The title here is a quote from Virginia Satir, and it attempts to explain insanity, so things make sense. I think Satir believed everything was explainable according to the laws of nature and psychological dynamics of the individual, their family, and the society around them. Given that, I’d like to explain today’s insanity: the murder of at least 10 people in a grocery store in Buffalo, NY.
Here’s the premise: America is free because we have guns. Following that logically: More guns means more freedom. Bigger guns mean bigger freedom. To hear people talk about it, guns — owning them, shooting them, shooting them at people — are central to the identity of the United States. It’s in the bill of rights, for goodness sake!
For those who think guns aren’t for shooting people, the second amendment says, “a well regulated militia”…. Militias aren’t out shooting squirrels, or tin cans, or paper targets in the backyard. The protected part of gun ownership is for revolutions — most notably that big one in 1776. We could not have defeated the British if we didn’t have guns. Yes, that part is true. It worked then and so it should work now,
That’s the premise and it’s why we are in this insane predicament. Here’s where it wrong: Just because guns were needed for a war then doesn’t mean that we needed them after that. Yes, wars pretty much require guns. But what if we’re not having a war? Do we need them then? No, we don’t. We can have them. We have the right to “keep and bear arms” according to the Constitution’s Bill of Rights. Guns, though, are for war.
If we’re not at war, we don’t need guns. Furthermore, we have the right to keep and bear arms. We don’t have to have them, but we can exercise that right. In legal ethics, there’s a huge difference between a law that says “must” and a law that says, “may”. The right to guns is a “may”.
So, as Virginia would point out, we now have choices. Assuming we’re not at war, there’s no need for guns. And even we are at war, we don’t have to keep guns and use them. We can do something else. We can make rational decisions, assuming of course that we are rational in our use of them in those appropriate circumstances. Implied here is that irrational people aren’t rational enough to make choices.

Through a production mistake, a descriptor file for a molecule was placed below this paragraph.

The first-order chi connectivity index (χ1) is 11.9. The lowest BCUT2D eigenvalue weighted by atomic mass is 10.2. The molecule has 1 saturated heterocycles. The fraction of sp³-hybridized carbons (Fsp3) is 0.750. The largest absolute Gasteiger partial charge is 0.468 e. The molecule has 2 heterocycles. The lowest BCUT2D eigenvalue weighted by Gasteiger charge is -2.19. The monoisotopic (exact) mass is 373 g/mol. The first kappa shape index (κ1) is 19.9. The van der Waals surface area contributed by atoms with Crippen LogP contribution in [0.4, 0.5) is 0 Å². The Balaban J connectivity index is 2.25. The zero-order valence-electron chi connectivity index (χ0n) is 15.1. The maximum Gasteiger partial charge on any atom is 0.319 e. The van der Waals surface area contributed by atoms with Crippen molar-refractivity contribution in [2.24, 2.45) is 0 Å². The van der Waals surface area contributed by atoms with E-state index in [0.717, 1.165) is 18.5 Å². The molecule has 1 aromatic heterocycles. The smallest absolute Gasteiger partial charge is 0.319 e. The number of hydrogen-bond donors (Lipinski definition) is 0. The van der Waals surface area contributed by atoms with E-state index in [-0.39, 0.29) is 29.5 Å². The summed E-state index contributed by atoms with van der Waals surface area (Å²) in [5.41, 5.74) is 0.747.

And yet, Congress, a few years ago, passed a law that said specifically that insane people can own guns. So Congress is making irrational laws that don’t fit the situation. Perhaps we should get rid of that law, because it doesn’t make any sense. Or perhaps Congress is making irrational laws because they are irrational, at least around guns, anyway. I’m not saying it’s true, but it would explain a lot.
On the topic of irrational, let me share a parallel between my work as a therapist and our country’s love for guns. Years ago, I worked with a man who used all kinds of drugs, including marijuana when it was illegal. On the day that it was decriminalized, I drove to his house, and he was smoking a joint. He yelled, “Hey! It’s legal now! I corrected him. “You know that’s still illegal. They just decriminalized it and with your criminal record, you might want to watch that”. He replied, “That’s the same thing”.
It’s well known among alcoholics that St. Patrick’s Day is a day in which “you’re (almost?) required, by law, to drink.” Of course, New Year’s Eve, drinking is also required by law, but then it’s champagne. I suspect that, because the dynamics are the same, the quest to own an AK-47 because they’re legal might indicate that the United States has an addiction to guns. In any case, there’s a tendency toward a love for weapons of war that’s far beyond necessary.
Then, of course, there’s the logical fallacy that killing someone else makes you more free. If you’re defending yourself from being kidnapped, killed, assaulted or raped, it keeps you free. But, if those things aren’t happening, you’re already free. The gun doesn’t make it more so.
So, I could argue all day about gun manufacture, weapons of mass destruction, knives, mental illness, and any other distraction that people attach to guns, but the problem might be that the premise is wrong, I don’t know of any other country that wrote into its Constitution that you get to have guns. Maybe we need to reconsider the need for that part of the second amendment. Maybe we need to think of arms as being for warriors, not civilians. Maybe we need to think about just how addicted we are, or how guns in a time of peace make no sense. Or maybe we just need to realize that we have choices.
Resisting With Peace,